When the French National Assembly came under the controlling influence of Robespierre, it issued a decree commanding all emigrants to return immediately to France, and on their failure to do so declared that they were forever expatriated, and their estates were confiscated. Wiser counsels prevailed about the time Napoleon began to assume the control of public affairs, and all Frenchmen were invited to return to their native country, with the assurance of the restoration of their estates. From what has already been said it may be inferred the French people at Asylum were not happy in their new occupation, and when the post brought the news of the new decree, the whole settlement was given over to a jubilee, and the great majority at once began to make preparations to return to their own beautiful France. Others, as we have seen, went to other parts of the United States; but three families remained, an account of whom will be given in the annals of the township, on a subsequent page of this volume.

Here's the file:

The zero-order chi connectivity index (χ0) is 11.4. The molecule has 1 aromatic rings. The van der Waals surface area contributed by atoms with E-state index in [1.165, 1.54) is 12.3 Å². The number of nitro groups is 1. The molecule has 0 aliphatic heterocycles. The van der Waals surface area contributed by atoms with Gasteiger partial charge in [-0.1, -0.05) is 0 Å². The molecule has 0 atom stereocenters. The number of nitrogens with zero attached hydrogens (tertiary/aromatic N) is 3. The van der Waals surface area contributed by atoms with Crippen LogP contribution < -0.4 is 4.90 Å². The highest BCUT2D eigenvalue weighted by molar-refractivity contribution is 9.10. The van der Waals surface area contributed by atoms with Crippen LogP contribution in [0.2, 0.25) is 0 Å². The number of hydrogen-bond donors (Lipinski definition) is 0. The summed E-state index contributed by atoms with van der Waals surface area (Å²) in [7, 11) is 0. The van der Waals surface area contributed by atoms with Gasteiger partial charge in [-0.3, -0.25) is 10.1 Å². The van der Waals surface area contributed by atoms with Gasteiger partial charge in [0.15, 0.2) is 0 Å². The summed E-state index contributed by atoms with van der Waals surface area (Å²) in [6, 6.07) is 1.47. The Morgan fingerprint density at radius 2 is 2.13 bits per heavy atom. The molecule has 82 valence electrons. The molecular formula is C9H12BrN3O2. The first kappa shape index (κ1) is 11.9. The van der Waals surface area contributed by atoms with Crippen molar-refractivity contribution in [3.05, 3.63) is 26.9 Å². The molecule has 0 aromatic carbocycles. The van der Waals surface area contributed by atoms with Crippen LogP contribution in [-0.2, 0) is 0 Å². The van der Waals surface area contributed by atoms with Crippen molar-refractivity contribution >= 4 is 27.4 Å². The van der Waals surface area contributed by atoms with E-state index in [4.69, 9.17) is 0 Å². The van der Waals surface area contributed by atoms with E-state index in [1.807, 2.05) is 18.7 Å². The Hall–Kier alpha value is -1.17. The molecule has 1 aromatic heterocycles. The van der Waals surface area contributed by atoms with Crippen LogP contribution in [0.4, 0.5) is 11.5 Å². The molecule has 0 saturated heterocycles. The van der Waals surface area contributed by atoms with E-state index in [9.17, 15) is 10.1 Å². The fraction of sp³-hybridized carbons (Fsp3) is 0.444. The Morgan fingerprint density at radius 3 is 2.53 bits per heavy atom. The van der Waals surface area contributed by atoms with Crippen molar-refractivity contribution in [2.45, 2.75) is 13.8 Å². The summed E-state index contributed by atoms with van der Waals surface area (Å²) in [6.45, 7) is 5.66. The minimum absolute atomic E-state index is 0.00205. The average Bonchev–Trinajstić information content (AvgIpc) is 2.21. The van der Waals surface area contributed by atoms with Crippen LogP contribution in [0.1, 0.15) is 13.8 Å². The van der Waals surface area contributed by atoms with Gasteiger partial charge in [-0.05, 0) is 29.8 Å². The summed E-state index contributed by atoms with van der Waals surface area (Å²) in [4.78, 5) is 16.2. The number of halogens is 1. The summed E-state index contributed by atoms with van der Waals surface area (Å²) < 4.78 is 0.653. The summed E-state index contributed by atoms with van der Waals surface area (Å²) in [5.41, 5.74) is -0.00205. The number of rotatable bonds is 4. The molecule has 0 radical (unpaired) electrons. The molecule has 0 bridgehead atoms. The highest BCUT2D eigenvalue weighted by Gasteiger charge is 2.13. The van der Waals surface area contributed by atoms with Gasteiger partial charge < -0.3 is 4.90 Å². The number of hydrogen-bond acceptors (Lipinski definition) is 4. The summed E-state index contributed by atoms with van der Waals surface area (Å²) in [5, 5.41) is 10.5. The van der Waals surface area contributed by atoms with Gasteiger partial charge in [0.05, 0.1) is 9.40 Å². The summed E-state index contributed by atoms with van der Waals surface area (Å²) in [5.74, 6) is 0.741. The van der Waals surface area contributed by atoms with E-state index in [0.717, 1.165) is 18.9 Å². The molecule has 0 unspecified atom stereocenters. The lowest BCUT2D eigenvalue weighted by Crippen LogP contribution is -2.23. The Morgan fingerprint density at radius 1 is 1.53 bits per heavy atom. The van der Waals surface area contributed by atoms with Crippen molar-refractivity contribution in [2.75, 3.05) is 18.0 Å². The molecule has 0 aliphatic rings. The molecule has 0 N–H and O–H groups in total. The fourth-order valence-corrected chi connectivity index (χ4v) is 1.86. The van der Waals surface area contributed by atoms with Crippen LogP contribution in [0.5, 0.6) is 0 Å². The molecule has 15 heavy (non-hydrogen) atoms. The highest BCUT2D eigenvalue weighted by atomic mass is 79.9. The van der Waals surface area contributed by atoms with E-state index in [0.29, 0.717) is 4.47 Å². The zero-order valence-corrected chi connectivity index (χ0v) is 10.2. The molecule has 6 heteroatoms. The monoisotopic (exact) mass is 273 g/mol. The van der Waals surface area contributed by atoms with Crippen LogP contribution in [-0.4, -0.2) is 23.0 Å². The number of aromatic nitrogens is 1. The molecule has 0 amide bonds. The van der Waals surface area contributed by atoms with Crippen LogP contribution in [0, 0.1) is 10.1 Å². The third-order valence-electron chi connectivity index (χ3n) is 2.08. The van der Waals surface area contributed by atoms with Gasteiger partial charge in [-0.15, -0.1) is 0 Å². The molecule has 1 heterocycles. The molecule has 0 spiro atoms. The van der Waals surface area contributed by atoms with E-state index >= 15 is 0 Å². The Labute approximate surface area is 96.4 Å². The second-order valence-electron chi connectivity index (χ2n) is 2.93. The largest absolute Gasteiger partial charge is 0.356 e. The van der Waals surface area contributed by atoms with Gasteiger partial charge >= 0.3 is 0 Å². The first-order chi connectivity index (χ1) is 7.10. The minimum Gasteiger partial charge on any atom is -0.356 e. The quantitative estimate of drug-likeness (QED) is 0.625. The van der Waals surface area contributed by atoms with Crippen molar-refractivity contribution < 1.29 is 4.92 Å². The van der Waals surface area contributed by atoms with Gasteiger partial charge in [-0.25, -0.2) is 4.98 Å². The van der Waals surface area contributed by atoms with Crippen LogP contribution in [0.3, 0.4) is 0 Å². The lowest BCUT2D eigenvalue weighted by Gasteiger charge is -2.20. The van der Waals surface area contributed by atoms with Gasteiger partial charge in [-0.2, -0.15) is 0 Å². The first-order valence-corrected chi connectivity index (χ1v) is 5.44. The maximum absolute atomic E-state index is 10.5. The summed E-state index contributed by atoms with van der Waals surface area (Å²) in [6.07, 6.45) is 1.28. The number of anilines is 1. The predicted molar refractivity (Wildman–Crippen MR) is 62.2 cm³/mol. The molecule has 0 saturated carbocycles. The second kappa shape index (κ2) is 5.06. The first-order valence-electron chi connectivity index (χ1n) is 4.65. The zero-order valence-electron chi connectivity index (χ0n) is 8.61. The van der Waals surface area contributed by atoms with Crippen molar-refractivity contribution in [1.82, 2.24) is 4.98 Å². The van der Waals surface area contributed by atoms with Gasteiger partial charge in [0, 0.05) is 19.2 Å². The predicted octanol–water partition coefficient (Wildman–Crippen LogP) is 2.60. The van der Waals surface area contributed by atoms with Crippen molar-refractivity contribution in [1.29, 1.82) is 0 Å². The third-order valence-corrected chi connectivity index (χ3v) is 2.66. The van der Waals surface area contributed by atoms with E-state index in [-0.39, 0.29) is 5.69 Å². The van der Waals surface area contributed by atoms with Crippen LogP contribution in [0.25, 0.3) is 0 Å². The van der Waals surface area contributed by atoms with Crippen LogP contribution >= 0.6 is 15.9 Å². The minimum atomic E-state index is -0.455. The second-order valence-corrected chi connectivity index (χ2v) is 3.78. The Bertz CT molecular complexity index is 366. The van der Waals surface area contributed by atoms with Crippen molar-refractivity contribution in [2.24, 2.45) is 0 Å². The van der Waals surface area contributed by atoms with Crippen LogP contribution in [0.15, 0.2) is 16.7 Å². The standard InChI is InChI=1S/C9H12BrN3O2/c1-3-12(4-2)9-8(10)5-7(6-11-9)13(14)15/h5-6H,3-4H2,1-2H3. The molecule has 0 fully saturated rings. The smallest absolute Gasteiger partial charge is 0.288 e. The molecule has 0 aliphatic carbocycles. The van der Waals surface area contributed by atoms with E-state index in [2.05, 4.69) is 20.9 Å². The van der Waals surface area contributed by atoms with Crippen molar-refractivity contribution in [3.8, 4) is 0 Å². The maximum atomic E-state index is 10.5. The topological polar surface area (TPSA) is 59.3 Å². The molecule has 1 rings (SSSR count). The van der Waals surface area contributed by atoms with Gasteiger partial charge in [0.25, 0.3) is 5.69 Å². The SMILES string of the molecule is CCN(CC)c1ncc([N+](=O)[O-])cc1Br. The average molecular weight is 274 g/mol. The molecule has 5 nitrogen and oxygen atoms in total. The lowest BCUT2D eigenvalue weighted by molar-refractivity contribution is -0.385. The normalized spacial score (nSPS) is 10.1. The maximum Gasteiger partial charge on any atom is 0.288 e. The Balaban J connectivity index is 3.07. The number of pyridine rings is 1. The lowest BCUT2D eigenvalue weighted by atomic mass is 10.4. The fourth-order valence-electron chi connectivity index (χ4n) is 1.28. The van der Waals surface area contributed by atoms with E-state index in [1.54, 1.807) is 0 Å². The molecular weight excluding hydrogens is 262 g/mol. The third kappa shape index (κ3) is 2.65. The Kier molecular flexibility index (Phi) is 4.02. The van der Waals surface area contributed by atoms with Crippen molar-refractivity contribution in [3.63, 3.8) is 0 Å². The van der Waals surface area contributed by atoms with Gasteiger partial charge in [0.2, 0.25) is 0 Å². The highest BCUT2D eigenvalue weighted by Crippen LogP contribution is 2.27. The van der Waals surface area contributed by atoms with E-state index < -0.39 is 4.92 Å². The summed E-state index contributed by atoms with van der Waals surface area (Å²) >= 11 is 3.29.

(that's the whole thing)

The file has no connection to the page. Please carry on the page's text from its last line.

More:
Although the colony was of only short duration, yet in the example of better modes of living, the construction of passable roads, the introduction of more polite manners, better buildings, and, what was of much more value, the use of money, several thousand dollars of which were expended by them, they left an influence for good which was felt in all the subsequent history of the country.
*It has been estimated that seventy thousand of the nobility left France at this period.
**See article, "Toussaint L’Ouverture," in Penny Magazine, March, 1838.
***The duke says that M. Talon cut the first tree in December, 1793, intimating that this was the first improvement made. The site of the town was an old clearing begun in 1770, while Mr. Boulogne was engaged in building houses and making improvements all through the month of November.
****The reader, who may be curious to know whose these eight lots were, how situated, and when obtained, may be interested in the following from the deed records of Luzerne county:
^^In his official account of the Battle of the Nile, given by Rear-Admiral Gantiaume to General Bruix, minister of marine and colonies, dated Alexandria, Aug. 23, 1798, he says, "The admirals, the chiefs of division, Casa-Bianca, Thevenard, and Du-petit-Thouars are killed, and six other superior officers are dangerously wounded." Almost every school-boy has read the poetic description of the military obedience of the son of Casa-Bianca, who would not leave the burning ship without his father’s command, beginning, "The boy stood on the burning deck."